An important question refers to whether gaze cues have a higher influence on attentional redirection compared to non-biological cues, e.g., arrows [1825], because it is unclear whether attentional shifts are differentially modulated by social or non-biological signals [17]. By using a modified Posner-task in a stimulus-response compatibility (SRC) task and investigating the effects of gaze-shifts on action control, we could show that participants who reacted to biological stimuli (i.e., moving eyes) showed faster and more accurate responses compared to conditions in which an object stimulus (i.e., a square in front of a face-like background) was presented and that incongruency costs were lower when interacting with a social compared to an object stimulus [26,27].

It is still under debate though, whether the redirection of attention is triggered by the social relevance of biological stimuli in general or whether there is a specific coupling or a compatibility effect between the type of the presented signal and the response type (e.g., responding with the eyes to a gaze-shift versus to a pointing hand). Elaborating this issue Crostella et al. [28] employed a simple joint attention task with different distractors. Participants had to respond to a color-changing fixation point with a leftward or a rightward movement (either saccades or hand movements). Distractors were a human face performing gaze-shifts, a hand or an arrow, which were pointing either to the same side as the side indicated by the color code or to the incongruent side. The results showed that the distraction by incongruent gaze-shifts impaired saccadic performance significantly more than by incongruent hand or arrow stimuli; in line with this, a distracting hand impaired pointing performance significantly more than distracting gaze or arrows.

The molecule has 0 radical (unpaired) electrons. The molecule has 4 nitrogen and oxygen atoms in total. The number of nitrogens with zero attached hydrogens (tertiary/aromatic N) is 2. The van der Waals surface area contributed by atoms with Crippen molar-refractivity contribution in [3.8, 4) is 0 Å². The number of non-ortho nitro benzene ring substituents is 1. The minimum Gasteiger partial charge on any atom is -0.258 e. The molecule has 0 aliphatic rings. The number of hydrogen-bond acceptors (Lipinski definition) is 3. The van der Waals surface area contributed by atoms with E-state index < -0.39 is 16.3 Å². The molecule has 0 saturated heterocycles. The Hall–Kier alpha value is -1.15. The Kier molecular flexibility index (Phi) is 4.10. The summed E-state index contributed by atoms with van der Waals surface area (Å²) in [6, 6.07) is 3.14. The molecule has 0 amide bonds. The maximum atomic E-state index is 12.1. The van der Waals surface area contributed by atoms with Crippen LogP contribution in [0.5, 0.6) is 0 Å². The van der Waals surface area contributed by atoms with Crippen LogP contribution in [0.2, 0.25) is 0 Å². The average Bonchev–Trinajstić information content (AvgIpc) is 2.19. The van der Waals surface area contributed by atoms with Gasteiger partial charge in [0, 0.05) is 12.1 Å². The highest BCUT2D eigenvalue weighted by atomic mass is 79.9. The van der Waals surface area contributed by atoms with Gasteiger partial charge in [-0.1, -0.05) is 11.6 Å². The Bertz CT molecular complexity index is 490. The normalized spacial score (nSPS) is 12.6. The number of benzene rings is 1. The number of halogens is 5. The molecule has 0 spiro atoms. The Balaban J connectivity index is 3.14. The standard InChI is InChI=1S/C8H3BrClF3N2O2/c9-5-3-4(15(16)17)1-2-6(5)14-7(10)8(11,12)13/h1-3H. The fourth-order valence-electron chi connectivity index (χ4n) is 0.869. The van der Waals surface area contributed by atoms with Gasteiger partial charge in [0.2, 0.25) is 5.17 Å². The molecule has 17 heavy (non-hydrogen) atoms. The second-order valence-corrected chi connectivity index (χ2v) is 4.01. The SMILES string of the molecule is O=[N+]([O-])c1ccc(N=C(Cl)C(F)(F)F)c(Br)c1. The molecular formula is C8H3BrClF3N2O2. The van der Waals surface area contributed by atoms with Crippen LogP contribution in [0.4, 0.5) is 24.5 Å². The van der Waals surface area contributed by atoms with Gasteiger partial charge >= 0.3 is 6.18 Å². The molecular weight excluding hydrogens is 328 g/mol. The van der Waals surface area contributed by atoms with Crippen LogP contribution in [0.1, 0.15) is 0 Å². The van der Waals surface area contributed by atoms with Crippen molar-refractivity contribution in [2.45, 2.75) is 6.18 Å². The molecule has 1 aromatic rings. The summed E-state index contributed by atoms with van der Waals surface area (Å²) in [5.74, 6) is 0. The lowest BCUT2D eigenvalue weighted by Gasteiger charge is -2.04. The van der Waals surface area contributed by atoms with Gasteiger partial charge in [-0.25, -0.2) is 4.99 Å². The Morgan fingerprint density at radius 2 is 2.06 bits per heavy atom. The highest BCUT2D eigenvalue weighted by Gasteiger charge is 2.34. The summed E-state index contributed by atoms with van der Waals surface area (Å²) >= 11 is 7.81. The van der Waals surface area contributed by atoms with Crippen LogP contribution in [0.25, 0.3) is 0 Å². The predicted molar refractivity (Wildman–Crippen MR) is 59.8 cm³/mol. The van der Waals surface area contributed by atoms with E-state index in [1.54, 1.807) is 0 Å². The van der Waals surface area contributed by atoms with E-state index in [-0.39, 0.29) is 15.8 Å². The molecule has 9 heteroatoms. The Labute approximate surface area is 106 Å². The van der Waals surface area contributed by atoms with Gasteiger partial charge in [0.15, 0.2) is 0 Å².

However, in our understanding, this setting does not adequately probe interactions in a sufficiently naturalistic way as it is necessary to make use of biologically relevant deictic gestures as cues—not as distractors—in order to study real-life interactions as close to reality as possible. In addition, we wanted to examine whether there is a “coupling effect” between the presented stimulus and the response type. To investigate these issues, we modified our previous experimental setup [27] in two separate experiments. In the first experiment we investigated the influence of social (“gaze”) and non-social (“object”) stimuli on two different response types, e.g., performed gaze-shifts or hand-movements. We hypothesized that i) social stimuli would lead to faster responses independent of the response modality and independent of the given task compared to the object stimulus, and that ii) the eyes as response type respond fastest when reacting to the social stimulus (“gaze”) due to the postulated “coupling effect”. In the second experiment, we changed the stimuli by replacing the object stimulus with another social stimulus (“hands”) in order to systematically and consequently vary cue type and response type. Here, we assume to find coupling effects for both response types when responding to the physiologically matching stimulus (“gaze”,”hand”).